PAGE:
Note: I am leading Lamar University’s study abroad group to my home town, Brighton, to study travel writing and photojournalism. As well as writing features about Brighton and beyond, I’m keeping a diary, of sorts, about the class experience. Here is part 1.
BRIGHTON, England — The students were given pretty clear instructions — sleep on the plane. It seems like an easy enough instruction to follow. It’s only four simple words after all. But did they? Hell no! Every time I opened my eyes as we wended our way across the Atlantic, I saw the same thing — the bright lights of movie screens shining on wide-eyed faces (except for Susan, our seasoned traveler and post-grad student who never stirred that I saw).
By the way, my sleep plans were ruined by sitting next to Olivia, who will be editor of the University Press in the fall. It was like sitting next to a large fidgety five-year old. For some reason her carry-on consisted of a massively over-packed backpack that she insisted on keeping underneath her feet, which meant that every time she wanted anything (which was often), she would open her legs and strain to drag it upward like she was giving birth to a small rhino, elbows and legs akimbo and bumping me all around. Then she dropped her glasses, which required crawling around with my phone’s flashlight to find them. Then she dropped her phone which slid god-knows where.
But we made it to England and through Gatwick Airport at amazing speed. At the train station we initially went to the wrong platform. No problem, just back up the stairs and cross over. Of course, we lost three of the students who decided to take the elevator to parts unknown because Abigail has the same amount of luggage that Lord Wotsit from “Downton Abbey” employs 30 servants to carry on his latest excursion to the country. But that’s why we have WhatsApp and we were soon reunited.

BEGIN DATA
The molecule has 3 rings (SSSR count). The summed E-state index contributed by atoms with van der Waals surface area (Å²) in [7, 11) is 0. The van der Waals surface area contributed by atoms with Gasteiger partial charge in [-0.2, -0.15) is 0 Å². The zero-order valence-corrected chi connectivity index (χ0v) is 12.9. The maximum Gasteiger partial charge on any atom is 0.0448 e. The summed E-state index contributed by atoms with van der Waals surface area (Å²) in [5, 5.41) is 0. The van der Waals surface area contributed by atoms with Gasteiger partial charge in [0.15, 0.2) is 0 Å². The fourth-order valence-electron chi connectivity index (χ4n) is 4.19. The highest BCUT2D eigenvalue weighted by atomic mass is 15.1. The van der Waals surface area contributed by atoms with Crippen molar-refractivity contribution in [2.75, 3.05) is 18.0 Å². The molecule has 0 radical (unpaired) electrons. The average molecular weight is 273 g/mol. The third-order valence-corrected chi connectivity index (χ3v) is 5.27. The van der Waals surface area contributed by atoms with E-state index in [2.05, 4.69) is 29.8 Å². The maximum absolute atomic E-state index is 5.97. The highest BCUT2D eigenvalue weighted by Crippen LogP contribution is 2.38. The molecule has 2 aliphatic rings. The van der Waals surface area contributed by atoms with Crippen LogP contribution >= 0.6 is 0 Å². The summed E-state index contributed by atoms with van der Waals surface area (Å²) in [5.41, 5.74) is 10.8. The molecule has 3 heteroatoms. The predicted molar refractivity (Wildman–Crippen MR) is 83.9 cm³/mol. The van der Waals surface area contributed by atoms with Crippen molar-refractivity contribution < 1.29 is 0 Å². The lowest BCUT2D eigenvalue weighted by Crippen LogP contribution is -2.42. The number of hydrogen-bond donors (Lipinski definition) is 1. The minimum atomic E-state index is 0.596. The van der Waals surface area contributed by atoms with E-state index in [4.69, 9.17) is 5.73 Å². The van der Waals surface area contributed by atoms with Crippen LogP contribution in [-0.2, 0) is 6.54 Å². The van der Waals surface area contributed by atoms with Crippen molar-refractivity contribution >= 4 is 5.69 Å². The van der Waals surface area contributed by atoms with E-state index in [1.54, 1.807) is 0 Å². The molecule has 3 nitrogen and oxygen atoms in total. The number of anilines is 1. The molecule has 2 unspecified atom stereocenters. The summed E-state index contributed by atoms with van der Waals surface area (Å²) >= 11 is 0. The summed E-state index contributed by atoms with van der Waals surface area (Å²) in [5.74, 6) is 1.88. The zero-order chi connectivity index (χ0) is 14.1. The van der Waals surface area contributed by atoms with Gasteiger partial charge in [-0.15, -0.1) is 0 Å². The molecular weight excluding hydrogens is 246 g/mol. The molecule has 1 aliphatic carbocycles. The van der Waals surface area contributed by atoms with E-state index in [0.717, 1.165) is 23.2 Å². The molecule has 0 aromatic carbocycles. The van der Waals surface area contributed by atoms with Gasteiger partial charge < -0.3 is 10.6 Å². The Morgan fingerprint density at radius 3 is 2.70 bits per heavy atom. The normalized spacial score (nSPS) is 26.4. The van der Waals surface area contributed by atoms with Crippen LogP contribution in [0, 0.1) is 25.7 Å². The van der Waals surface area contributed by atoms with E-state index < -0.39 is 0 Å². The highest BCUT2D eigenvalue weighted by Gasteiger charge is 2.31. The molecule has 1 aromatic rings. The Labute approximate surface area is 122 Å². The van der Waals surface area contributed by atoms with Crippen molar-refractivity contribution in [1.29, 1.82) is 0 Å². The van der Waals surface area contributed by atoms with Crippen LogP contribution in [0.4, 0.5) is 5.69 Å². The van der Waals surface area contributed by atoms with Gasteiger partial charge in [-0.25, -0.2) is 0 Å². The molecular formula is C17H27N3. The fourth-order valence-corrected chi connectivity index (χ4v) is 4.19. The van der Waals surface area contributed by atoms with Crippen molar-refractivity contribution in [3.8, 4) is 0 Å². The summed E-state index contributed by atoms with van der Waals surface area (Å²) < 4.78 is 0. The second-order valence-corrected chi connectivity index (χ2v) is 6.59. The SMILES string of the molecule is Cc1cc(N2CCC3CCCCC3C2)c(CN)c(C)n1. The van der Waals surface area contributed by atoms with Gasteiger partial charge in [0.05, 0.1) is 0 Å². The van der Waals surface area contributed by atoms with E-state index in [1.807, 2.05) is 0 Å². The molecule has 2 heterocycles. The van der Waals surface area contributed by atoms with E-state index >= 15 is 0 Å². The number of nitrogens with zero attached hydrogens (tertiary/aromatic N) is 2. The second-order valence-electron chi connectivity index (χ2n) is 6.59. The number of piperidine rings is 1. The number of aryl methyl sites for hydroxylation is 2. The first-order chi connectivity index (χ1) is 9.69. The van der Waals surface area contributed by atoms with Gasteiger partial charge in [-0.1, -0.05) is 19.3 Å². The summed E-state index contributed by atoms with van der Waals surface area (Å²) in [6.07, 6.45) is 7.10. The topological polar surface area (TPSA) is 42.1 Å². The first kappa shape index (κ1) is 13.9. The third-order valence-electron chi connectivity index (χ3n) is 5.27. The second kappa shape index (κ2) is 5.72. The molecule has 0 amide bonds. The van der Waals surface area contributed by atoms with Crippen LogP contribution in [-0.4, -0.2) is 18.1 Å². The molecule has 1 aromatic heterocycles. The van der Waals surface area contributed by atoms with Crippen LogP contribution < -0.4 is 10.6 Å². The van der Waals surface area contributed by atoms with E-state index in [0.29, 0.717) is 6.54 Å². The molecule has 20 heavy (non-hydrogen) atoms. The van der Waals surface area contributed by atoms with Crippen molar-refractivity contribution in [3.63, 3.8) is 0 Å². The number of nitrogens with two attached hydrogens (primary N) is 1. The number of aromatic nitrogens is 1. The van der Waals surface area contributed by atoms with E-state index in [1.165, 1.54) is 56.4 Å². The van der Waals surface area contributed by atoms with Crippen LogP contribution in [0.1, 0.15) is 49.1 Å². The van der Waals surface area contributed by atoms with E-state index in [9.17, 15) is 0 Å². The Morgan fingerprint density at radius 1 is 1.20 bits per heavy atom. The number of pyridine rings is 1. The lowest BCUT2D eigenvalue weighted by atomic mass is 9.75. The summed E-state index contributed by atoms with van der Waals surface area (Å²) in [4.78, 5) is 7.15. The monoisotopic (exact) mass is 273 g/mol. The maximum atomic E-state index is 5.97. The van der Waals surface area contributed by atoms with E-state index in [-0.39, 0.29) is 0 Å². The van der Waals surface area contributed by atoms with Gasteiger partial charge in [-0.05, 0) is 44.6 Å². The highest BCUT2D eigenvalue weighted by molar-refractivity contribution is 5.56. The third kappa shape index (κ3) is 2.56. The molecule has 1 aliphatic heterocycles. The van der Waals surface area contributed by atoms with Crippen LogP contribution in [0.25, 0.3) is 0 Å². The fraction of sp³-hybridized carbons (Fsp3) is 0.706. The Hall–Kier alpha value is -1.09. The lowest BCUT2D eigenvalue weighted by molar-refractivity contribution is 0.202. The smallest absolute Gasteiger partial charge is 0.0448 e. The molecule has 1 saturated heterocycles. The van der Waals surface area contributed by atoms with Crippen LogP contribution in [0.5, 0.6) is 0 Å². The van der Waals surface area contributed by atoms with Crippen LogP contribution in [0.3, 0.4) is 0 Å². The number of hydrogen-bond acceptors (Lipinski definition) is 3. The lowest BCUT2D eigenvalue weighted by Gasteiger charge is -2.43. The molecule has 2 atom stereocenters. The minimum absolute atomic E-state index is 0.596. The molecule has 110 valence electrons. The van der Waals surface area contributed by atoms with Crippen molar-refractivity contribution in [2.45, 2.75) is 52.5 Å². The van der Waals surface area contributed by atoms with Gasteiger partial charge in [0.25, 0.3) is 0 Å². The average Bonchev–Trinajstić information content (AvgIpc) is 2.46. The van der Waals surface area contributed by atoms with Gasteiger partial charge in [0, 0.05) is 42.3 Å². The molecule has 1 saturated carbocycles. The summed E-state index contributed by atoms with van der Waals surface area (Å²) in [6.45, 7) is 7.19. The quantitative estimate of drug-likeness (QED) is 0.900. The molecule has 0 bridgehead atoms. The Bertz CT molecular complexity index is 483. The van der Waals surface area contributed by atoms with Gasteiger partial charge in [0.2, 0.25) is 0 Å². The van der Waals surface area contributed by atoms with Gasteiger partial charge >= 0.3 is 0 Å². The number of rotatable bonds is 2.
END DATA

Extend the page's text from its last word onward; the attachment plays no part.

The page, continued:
On the train, I saw a few eyes begin to droop and I knew I would soon be the villain of the piece. The quickest way to get over jet lag, going east, is to stay awake until bed time in the country you are visiting. That meant, despite the fact they had been awake for many hours and it was 2 a.m. in Texas, they had another 12 or so hours before I would let them sleep. I had warned them we were going out on the town as soon as we got to the house.
We arrived at our Airbnb, which is excellent, and everyone claimed their rooms without fuss. My sister dropped off the groceries I had asked her to get and we headed down to the sea front. At first, the adrenaline of being in England kept everyone going and there was much excited chatter. We walked around for a few hours and an eerie silence fell over the group. Then the chatter was replaced by mumbling and whining. They didn’t have to keep telling me how tired they were, I knew. I could tell by the zombie-like shuffling and the glassy eyes. “You’ll thank me tomorrow,” I said. I could tell they didn’t believe me but I didn’t care.
After dragging the students up and down the pier, we met my mum and dad for fish and chips (it is my traditional homecoming meal). Claire dozed off during the conversation while maintaining her smile. Like the Cheshire Cat, all that was left was her grin.
We arrived back at the house and they rushed to their rooms to sleep around 8 p.m. That’s fine, they would soon be on the correct schedule. Apparently, they woke up at 2 a.m., while I slept through to my usual 6 a.m. quite nicely.
Of course, that’s because I slept on the plane.